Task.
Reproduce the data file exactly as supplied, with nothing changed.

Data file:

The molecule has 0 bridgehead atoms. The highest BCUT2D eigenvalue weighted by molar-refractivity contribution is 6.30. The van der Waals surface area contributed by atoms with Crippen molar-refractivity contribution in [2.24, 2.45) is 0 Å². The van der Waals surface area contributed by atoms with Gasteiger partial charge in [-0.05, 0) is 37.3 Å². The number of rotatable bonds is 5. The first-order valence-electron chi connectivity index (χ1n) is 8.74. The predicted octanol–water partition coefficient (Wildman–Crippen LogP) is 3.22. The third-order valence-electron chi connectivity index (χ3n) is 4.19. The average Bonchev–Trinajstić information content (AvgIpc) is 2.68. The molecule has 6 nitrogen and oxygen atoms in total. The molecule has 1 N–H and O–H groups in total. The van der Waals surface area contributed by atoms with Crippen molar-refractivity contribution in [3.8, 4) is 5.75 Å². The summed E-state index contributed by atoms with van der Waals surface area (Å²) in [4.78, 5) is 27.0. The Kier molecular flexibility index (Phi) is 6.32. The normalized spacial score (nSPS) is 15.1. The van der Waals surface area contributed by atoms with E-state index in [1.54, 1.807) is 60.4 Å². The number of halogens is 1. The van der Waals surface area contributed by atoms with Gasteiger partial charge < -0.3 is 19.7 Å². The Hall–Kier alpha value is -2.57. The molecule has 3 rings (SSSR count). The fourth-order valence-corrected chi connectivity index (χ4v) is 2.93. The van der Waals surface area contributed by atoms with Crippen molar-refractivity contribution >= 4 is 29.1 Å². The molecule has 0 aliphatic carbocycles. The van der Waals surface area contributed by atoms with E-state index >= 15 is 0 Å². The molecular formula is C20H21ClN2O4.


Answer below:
The molecule has 0 bridgehead atoms. The highest BCUT2D eigenvalue weighted by molar-refractivity contribution is 6.30. The van der Waals surface area contributed by atoms with Crippen molar-refractivity contribution in [2.24, 2.45) is 0 Å². The van der Waals surface area contributed by atoms with Gasteiger partial charge in [-0.05, 0) is 37.3 Å². The number of rotatable bonds is 5. The first-order valence-electron chi connectivity index (χ1n) is 8.74. The predicted octanol–water partition coefficient (Wildman–Crippen LogP) is 3.22. The third-order valence-electron chi connectivity index (χ3n) is 4.19. The average Bonchev–Trinajstić information content (AvgIpc) is 2.68. The molecule has 6 nitrogen and oxygen atoms in total. The molecule has 1 N–H and O–H groups in total. The van der Waals surface area contributed by atoms with Crippen molar-refractivity contribution in [3.8, 4) is 5.75 Å². The summed E-state index contributed by atoms with van der Waals surface area (Å²) in [4.78, 5) is 27.0. The Kier molecular flexibility index (Phi) is 6.32. The normalized spacial score (nSPS) is 15.1. The van der Waals surface area contributed by atoms with E-state index in [1.54, 1.807) is 60.4 Å². The number of halogens is 1. The van der Waals surface area contributed by atoms with Gasteiger partial charge < -0.3 is 19.7 Å². The Hall–Kier alpha value is -2.57. The molecule has 3 rings (SSSR count). The fourth-order valence-corrected chi connectivity index (χ4v) is 2.93. The van der Waals surface area contributed by atoms with Crippen molar-refractivity contribution >= 4 is 29.1 Å². The molecule has 0 aliphatic carbocycles. The van der Waals surface area contributed by atoms with E-state index >= 15 is 0 Å². The molecular formula is C20H21ClN2O4.